Category Archives: Common Soldier

Trial by Fire for the U.S. Sharpshooters at Yorktown, Part 2

Emerging Civil War welcomes back guest author Rob Wilson for Part 2 of his mini-series. To read Part I of this series, about the U.S. Sharpshooters’ 1st Regiment and their role on first day of the Siege of Yorktown, click … Continue reading

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The Dead Angle

“The Dead Angle,” from Sam Watkins’ Co. Aytch, Chapter XII: The First and Twenty-seventh Tennessee Regiments will ever remember the battle of “Dead Angle,” which was fought June 27th, on the Kennesaw line, near Marietta, Georgia. It was one of … Continue reading

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Trial by Fire for the U.S. Sharpshooters at Yorktown, Part 1

Emerging Civil War welcomes back guest author Rob Wilson. The men of the 1st Regiment, U.S. Sharpshooters (U.S.S.S.) were tired and hungry as they slogged along the muddy road from their base at Ft. Monroe. It was April 5, 1862, … Continue reading

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Maine at War: A Conversation with Writer Brian Swartz (part four)

conclusion to a four-part series In wrapping up yesterday’s segment, Brian Swartz, author of the Maine at War blog, mentioned Tom Huntington’s new book, Maine Roads to Gettysburg. “He has done Maine history quite a service in articulating the stories … Continue reading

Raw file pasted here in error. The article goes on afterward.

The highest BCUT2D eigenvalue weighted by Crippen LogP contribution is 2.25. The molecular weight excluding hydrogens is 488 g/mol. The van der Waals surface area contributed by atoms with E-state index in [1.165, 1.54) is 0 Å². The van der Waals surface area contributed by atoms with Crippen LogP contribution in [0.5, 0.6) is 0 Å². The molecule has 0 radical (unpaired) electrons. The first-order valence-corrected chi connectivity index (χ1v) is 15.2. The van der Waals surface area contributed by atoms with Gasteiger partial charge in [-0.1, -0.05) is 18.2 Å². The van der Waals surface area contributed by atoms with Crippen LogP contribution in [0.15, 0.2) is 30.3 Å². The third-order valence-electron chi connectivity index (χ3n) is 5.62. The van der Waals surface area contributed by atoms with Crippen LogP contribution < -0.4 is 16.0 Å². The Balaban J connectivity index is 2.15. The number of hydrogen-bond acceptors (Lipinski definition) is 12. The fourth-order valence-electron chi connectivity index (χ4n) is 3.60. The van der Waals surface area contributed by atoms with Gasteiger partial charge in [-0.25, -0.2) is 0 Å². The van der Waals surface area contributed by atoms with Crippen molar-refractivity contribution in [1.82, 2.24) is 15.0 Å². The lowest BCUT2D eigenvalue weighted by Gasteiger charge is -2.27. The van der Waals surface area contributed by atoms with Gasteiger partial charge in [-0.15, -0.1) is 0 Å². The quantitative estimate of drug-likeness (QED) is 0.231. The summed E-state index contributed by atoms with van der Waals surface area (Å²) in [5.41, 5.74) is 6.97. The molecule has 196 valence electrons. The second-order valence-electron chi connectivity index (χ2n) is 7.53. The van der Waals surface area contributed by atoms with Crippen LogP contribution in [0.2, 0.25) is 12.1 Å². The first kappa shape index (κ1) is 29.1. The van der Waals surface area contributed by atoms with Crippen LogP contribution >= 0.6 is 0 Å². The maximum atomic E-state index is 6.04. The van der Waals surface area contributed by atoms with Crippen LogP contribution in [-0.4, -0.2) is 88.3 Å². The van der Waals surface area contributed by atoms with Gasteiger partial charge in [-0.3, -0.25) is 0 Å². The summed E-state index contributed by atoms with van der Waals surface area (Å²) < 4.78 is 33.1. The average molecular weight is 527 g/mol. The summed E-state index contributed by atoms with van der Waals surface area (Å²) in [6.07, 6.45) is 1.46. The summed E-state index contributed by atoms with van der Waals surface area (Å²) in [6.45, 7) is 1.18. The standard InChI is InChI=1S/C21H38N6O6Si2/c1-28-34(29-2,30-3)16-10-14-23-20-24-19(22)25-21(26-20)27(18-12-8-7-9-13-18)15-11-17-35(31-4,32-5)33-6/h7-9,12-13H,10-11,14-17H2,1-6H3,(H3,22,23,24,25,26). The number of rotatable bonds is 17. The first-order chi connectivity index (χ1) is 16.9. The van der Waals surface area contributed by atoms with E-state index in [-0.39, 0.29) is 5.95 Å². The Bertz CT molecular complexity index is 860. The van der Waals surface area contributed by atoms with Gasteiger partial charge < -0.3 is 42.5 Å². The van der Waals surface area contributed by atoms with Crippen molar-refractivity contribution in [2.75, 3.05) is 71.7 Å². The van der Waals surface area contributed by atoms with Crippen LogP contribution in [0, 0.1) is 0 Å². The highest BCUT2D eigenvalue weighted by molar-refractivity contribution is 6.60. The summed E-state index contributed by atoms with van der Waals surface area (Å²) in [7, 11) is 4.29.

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Maine at War: A Conversation with Writer Brian Swartz (part three)

part three in a four-part series I’m talking this week with writer Brian Swartz about his excellent blog Maine at War. In yesterday’s segment, we talked about the connection people in Maine felt—or didn’t feel—to the war taking place so … Continue reading

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“Day dreams are . . . the amusement of boys”

I mentioned a few days ago a letter written by Confederate Lt. William Drenner, trapped in Vicksburg by the besieging Federal army. A letter to his wife turned into a running account of his time trapped in the beleaguered city. … Continue reading

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Maine at War: A Conversation with Writer Brian Swartz (part two)

Part two of a four-part series I’m talking this week with Brian Swartz, a former writer and editor for Maine’s Bangor Daily News. While with the paper, he started a regular column and blog called Maine at War. He belongs … Continue reading

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Wood-Choppers Along the Kennesaw Line

“The battles of the Kennesaw line were fought for weeks. Cannonading and musketry firing was one continual thing. It seemed that shooting was the order of the day, and pickets on both sides kept up a continual firing, that sounded … Continue reading

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Artillery: Sticking to his guns – Lt. Charles Parsons at the Battle of Perryville

Napoleon Bonaparte himself once said, “It is with artillery that war is made.” So too could it then be said that it is with artillery that war is lost. Such was the case atop a ridge outside of Perryville, Kentucky … Continue reading

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Maine at War: A Conversation with Writer Brian Swartz (part one)

Part one of a four-part series Much romance surrounds the state of Maine’s role in the Civil War, in large part because of the myth of Joshua Lawrence Chamberlain and his role on Little Round Top. However, as Tom Huntington … Continue reading

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